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THE VISITOR - hard, near-future science fiction for the reader who likes realism.
Specialist astronaut Evelyn Slater encounters a small, badly damaged, ancient, alien artefact (British spelling) on the first ever space-junk elimination mission. Where was it from? Who sent it?
The object is recovered and a laboratory built in orbit to study it. Scientists are staggered at the artefact's age and the materials from which it has been constructed, but the damage, caused in antiquity, means the purpose of the device and its origin may never be understood.
Evelyn returns to Earth and, with her having a degree in psychology coupled with her astronaut training, she is given the opportunity to coordinate the ongoing research.
However, international governments have imposed a security clampdown, but as more is learned of the aliens' technology, secrecy becomes impossible to maintain.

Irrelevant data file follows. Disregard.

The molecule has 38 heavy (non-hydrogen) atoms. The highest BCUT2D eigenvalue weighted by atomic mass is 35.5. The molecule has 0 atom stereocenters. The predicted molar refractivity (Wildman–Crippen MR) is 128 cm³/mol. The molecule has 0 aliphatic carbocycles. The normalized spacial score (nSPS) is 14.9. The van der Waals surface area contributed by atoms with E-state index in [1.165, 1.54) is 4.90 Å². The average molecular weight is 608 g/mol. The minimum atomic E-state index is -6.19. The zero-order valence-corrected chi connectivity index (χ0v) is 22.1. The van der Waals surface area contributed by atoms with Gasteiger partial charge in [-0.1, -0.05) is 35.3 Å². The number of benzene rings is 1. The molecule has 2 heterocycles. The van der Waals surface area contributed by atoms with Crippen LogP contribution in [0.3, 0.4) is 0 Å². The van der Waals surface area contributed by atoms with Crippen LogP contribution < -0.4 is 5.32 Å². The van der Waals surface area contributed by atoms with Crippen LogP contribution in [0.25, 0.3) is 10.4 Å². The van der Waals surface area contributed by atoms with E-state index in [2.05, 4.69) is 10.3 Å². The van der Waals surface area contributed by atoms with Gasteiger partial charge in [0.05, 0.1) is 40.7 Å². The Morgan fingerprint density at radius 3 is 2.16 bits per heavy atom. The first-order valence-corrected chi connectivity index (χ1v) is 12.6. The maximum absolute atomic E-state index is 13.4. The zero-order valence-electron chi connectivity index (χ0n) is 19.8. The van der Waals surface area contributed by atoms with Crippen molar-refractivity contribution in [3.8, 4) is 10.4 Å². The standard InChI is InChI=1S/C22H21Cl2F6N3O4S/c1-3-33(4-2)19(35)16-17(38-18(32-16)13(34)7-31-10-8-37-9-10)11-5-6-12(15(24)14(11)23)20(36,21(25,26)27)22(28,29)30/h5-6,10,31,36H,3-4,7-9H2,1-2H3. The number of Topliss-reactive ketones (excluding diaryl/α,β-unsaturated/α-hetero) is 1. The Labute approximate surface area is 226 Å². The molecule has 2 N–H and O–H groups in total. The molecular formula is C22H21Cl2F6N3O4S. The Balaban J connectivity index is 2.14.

Then, something even more unexpected occurs in Mars orbit and the whole affair is blown wide open.
Realistic, near-future 'what if?' story.
Author's note: This book, necessarily, deals with trying to defuse xenophobia. Because of this, some reviewers attack me as an author owing to the inclusion of some political correctness, some socialist arguments and because it includes an atheist character. All of these attributes are necessary to the story. Such abuse is strange for science fiction readers who are supposed to embrace 'different' points of view and scenarios. I wonder if the same people would abuse Orwell for promoting totalitarianism because he wrote 1984. I provide this note so that the narrow-minded know not to buy it! If you are still unsure, read the reviews.
UK KINDLE BESTSELLER IN THREE CATEGORIES - FIRST CONTACT, HARD & HIGH TECH SCIENCE FICTION
Review from AmazonCom: 5.0 out of 5 stars Passes litmus test of good science fiction